Solo Song Of Tropical Birds Regulated By Testosterone
Experiment in females uncovers male hormonal mechanism
In male songbirds of the temperate zone, the concentration of sex hormones is rising in spring, which leads to an increase in song activity during the breeding season. In the tropics, there has been little evidence so far about such a clear relationship between hormonal action and behavior, which is partly due to a lower degree of seasonal changes of the environment. Researchers of the Max Planck Institute for Ornithology in Seewiesen have now discovered that in dueting African white-browed sparrow weavers, the solo song of dominant males is linked to elevated levels of testosterone. What is more, the male-typical solo song could be activated via testosterone treatment in female birds. The study thus shows a complex relationship between song behavior and hormone concentration also in a tropical bird species.
In species of the temperate zone, circannual rhythms are triggered by seasonal fluctuations in day length. The longer days in spring are accompanied by an increase of steroid hormone levels that lead to the onset of breeding activities. Consequently, there are changes in behavior and at least in male songbirds, there is a relationship between the incidence and complexity of songs and circulating testosterone concentrations. In the tropics, however, the situation is different. Birds often vocalize year-round, and there are suitable conditions for breeding during a more extended period compared to the temperate zone. In addition, in many species testosterone concentrations are at a low level throughout the year. The underlying mechanism responsible for the song changes of tropical birds therefore remains elusive.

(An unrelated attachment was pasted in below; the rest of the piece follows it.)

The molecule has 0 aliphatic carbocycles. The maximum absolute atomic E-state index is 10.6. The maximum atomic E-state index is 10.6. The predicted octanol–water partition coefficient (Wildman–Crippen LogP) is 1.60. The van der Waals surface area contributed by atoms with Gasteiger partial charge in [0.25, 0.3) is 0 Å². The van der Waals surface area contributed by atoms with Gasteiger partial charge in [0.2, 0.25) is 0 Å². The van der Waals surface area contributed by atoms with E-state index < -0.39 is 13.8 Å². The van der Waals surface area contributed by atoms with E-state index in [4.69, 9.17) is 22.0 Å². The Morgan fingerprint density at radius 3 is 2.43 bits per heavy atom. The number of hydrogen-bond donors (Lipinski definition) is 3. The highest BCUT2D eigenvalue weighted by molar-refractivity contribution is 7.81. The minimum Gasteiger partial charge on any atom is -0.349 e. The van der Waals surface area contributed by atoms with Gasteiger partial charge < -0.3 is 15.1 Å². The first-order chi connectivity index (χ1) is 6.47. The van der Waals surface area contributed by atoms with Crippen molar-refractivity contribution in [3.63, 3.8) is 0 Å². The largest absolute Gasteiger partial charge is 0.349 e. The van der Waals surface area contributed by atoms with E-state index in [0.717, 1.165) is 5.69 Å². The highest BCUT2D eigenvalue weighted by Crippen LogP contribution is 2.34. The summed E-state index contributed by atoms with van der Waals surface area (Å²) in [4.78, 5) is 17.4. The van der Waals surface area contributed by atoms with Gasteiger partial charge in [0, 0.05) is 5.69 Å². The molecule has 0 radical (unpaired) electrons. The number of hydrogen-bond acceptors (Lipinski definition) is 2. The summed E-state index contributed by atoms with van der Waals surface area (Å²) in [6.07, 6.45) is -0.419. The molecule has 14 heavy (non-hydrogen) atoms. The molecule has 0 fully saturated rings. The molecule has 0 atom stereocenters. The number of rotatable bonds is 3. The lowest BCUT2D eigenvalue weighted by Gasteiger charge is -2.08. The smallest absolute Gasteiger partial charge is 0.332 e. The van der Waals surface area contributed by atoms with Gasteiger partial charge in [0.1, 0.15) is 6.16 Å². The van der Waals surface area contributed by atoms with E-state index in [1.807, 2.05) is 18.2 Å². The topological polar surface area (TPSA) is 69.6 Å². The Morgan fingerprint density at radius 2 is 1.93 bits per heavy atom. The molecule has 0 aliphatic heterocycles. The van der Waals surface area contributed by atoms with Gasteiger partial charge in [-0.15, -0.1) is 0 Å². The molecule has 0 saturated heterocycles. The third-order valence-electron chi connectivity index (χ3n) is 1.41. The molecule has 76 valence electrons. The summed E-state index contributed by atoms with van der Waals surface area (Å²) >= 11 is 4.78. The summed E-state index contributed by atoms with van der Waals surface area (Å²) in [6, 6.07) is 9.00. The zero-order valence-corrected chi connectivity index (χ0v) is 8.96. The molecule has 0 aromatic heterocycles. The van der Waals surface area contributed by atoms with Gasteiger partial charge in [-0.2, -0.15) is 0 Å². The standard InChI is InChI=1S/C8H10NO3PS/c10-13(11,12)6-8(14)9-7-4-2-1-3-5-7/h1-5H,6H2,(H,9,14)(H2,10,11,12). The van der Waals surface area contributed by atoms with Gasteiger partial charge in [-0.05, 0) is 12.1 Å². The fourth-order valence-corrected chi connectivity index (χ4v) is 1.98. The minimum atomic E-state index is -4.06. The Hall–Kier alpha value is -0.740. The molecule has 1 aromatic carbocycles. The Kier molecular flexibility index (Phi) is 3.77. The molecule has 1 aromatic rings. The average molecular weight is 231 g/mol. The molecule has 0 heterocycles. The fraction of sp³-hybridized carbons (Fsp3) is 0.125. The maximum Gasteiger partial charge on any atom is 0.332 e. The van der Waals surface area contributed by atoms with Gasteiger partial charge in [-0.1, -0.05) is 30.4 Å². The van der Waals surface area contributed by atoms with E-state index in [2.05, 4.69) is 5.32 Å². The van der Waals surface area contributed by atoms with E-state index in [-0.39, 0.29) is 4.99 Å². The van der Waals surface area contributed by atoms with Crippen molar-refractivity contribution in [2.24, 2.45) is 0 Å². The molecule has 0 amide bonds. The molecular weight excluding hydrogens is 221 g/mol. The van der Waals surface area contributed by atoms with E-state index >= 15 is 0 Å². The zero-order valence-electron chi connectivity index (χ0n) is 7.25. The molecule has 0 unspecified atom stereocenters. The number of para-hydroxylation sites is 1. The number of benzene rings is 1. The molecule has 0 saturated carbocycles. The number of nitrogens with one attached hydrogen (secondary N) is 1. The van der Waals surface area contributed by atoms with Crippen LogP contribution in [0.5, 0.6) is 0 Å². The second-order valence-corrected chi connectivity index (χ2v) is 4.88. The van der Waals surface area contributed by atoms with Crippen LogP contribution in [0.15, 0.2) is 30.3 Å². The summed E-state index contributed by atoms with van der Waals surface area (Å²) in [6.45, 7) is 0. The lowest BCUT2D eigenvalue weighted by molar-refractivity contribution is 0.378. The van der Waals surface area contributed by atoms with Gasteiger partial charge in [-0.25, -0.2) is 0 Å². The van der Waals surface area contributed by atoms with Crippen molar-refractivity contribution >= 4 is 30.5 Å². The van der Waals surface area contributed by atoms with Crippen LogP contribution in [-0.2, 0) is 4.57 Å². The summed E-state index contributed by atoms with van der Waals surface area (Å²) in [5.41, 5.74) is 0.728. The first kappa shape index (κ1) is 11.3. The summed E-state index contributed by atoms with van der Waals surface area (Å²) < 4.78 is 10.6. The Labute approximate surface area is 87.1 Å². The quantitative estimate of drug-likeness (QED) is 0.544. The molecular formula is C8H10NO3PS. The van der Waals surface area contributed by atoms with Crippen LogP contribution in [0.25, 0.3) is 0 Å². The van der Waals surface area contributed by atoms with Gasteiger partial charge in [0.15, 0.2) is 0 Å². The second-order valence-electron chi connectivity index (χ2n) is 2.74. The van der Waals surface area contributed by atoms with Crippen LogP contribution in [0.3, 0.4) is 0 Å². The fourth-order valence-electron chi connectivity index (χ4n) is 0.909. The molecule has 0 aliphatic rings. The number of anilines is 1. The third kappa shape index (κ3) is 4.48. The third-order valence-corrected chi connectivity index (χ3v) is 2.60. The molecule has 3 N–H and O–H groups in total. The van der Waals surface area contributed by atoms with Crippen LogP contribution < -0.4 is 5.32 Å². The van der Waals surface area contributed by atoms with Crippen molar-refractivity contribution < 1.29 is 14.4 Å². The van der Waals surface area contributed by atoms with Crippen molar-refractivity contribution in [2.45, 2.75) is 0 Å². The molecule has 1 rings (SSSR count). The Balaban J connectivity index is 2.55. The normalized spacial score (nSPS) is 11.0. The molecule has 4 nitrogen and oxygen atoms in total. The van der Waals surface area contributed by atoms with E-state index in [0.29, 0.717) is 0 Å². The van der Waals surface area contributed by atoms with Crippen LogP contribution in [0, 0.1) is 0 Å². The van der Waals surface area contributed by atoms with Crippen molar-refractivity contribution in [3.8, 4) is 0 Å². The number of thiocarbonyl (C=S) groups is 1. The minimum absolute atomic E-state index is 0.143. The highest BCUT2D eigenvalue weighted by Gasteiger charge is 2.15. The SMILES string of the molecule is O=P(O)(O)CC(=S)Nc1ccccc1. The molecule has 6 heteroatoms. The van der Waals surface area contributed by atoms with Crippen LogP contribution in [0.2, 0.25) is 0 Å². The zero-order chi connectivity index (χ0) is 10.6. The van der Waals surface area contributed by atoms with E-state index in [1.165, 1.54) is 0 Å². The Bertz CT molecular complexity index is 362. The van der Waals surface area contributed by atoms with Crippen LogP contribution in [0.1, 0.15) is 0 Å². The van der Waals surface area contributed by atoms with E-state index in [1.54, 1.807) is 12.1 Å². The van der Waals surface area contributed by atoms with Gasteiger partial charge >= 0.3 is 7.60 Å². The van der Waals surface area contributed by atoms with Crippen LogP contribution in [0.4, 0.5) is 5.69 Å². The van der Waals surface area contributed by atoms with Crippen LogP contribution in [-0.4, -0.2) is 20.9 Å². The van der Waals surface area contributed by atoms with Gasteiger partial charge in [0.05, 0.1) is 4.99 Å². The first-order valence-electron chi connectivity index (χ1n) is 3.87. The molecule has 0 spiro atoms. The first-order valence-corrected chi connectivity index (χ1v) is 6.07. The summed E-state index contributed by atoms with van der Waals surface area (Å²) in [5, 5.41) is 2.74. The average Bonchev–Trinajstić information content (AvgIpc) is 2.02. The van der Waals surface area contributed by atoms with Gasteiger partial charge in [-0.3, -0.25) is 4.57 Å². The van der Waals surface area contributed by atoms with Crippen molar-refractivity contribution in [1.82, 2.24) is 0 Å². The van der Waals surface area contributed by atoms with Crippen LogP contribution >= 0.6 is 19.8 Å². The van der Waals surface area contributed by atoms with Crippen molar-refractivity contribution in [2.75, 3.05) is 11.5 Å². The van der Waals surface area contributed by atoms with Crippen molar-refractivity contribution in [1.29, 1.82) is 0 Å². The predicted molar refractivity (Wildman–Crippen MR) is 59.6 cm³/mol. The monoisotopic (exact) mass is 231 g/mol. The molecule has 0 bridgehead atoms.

Cornelia Voigt and Stefan Leitner from the Max Planck Institute for Ornithology now showed that testosterone plays a crucial role in the regulation of song behavior in African white-browed sparrow weavers (Plocepasser mahali). These birds live in groups of two to ten individuals and are characterized by a status-dependent song, where only the dominant male sings a so-called “solo song”, whereas females and subordinate males sing an alternating duet song. In a long-term study of sparrow weaver colonies in Southwestern Zimbabwe, the researchers found a relationship between hormone levels and solo song in males. Dominant males had higher testosterone values than subordinate birds, both in the early breeding season from October until December and in the late breeding season from January until March.
However, these hormone concentrations were much lower compared to those responsible for song changes in temperate zone species. It could well be that the slightly higher values of dominant males only reflect the hierarchical status itself and are not responsible for the activation of solo song. That testosterone indeed plays a role in solo singing could be proved in an experiment in females that were kept in aviaries next to their natural habitat. These females received a testosterone implant. Within a week they started to sing the male-typical solo song that was fully developed after one month and differed only in a few features from male song. “With this study, we could show that a special type of song, the solo song, can be activated by testosterone in both sexes. Moreover, females remain receptive for the male hormone testosterone”, says Cornelia Voigt.
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